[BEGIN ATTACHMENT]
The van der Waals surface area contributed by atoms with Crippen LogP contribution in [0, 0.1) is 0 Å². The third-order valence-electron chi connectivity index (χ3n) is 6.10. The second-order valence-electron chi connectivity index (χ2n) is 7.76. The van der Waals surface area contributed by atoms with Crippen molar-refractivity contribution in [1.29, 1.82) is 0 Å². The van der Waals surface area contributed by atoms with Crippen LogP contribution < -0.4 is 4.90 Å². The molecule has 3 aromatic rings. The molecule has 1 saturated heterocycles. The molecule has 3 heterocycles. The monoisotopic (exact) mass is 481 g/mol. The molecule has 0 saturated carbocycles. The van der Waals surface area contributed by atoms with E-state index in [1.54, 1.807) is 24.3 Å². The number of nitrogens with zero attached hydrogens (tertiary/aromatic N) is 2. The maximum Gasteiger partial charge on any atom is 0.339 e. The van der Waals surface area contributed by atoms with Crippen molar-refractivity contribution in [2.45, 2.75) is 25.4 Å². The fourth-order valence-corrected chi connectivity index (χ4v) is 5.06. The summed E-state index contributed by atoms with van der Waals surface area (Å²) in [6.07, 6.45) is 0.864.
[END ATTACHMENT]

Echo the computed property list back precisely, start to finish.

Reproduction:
The van der Waals surface area contributed by atoms with Crippen LogP contribution in [0, 0.1) is 0 Å². The third-order valence-electron chi connectivity index (χ3n) is 6.10. The second-order valence-electron chi connectivity index (χ2n) is 7.76. The van der Waals surface area contributed by atoms with Crippen molar-refractivity contribution in [1.29, 1.82) is 0 Å². The van der Waals surface area contributed by atoms with Crippen LogP contribution < -0.4 is 4.90 Å². The molecule has 3 aromatic rings. The molecule has 1 saturated heterocycles. The molecule has 3 heterocycles. The monoisotopic (exact) mass is 481 g/mol. The molecule has 0 saturated carbocycles. The van der Waals surface area contributed by atoms with E-state index in [1.54, 1.807) is 24.3 Å². The number of nitrogens with zero attached hydrogens (tertiary/aromatic N) is 2. The maximum Gasteiger partial charge on any atom is 0.339 e. The van der Waals surface area contributed by atoms with Crippen molar-refractivity contribution in [2.45, 2.75) is 25.4 Å². The fourth-order valence-corrected chi connectivity index (χ4v) is 5.06. The summed E-state index contributed by atoms with van der Waals surface area (Å²) in [6.07, 6.45) is 0.864.